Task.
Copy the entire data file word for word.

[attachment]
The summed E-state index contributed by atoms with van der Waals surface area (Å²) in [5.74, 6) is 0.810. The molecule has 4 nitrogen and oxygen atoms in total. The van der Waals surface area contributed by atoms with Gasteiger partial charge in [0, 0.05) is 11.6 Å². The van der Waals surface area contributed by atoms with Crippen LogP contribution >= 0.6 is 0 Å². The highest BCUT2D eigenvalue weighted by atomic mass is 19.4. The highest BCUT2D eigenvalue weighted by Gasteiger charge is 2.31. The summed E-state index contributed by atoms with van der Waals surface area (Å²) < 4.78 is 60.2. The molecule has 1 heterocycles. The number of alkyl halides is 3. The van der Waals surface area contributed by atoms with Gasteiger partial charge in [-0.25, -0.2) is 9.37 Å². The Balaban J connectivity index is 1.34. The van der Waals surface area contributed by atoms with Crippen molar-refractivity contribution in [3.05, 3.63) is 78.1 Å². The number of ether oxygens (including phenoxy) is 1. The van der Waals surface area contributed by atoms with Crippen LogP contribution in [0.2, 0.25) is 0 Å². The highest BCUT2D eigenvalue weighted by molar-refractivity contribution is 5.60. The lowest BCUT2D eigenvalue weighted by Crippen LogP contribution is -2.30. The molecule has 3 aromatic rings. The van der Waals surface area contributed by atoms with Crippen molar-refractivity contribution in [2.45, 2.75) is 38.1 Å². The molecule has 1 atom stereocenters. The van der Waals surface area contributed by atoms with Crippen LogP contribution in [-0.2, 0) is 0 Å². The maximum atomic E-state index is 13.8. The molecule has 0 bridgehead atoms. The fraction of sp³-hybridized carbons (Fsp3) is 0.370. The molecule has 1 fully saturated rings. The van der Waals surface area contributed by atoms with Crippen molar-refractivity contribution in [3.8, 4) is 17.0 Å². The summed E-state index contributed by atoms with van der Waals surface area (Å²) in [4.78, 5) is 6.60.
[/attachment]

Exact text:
The summed E-state index contributed by atoms with van der Waals surface area (Å²) in [5.74, 6) is 0.810. The molecule has 4 nitrogen and oxygen atoms in total. The van der Waals surface area contributed by atoms with Gasteiger partial charge in [0, 0.05) is 11.6 Å². The van der Waals surface area contributed by atoms with Crippen LogP contribution >= 0.6 is 0 Å². The highest BCUT2D eigenvalue weighted by atomic mass is 19.4. The highest BCUT2D eigenvalue weighted by Gasteiger charge is 2.31. The summed E-state index contributed by atoms with van der Waals surface area (Å²) < 4.78 is 60.2. The molecule has 1 heterocycles. The number of alkyl halides is 3. The van der Waals surface area contributed by atoms with Gasteiger partial charge in [-0.25, -0.2) is 9.37 Å². The Balaban J connectivity index is 1.34. The van der Waals surface area contributed by atoms with Crippen molar-refractivity contribution in [3.05, 3.63) is 78.1 Å². The number of ether oxygens (including phenoxy) is 1. The van der Waals surface area contributed by atoms with Crippen LogP contribution in [0.2, 0.25) is 0 Å². The highest BCUT2D eigenvalue weighted by molar-refractivity contribution is 5.60. The lowest BCUT2D eigenvalue weighted by Crippen LogP contribution is -2.30. The molecule has 3 aromatic rings. The van der Waals surface area contributed by atoms with Crippen molar-refractivity contribution in [2.45, 2.75) is 38.1 Å². The molecule has 1 atom stereocenters. The van der Waals surface area contributed by atoms with Crippen LogP contribution in [-0.2, 0) is 0 Å². The maximum atomic E-state index is 13.8. The molecule has 0 bridgehead atoms. The fraction of sp³-hybridized carbons (Fsp3) is 0.370. The molecule has 1 fully saturated rings. The van der Waals surface area contributed by atoms with Crippen molar-refractivity contribution in [3.8, 4) is 17.0 Å². The summed E-state index contributed by atoms with van der Waals surface area (Å²) in [4.78, 5) is 6.60.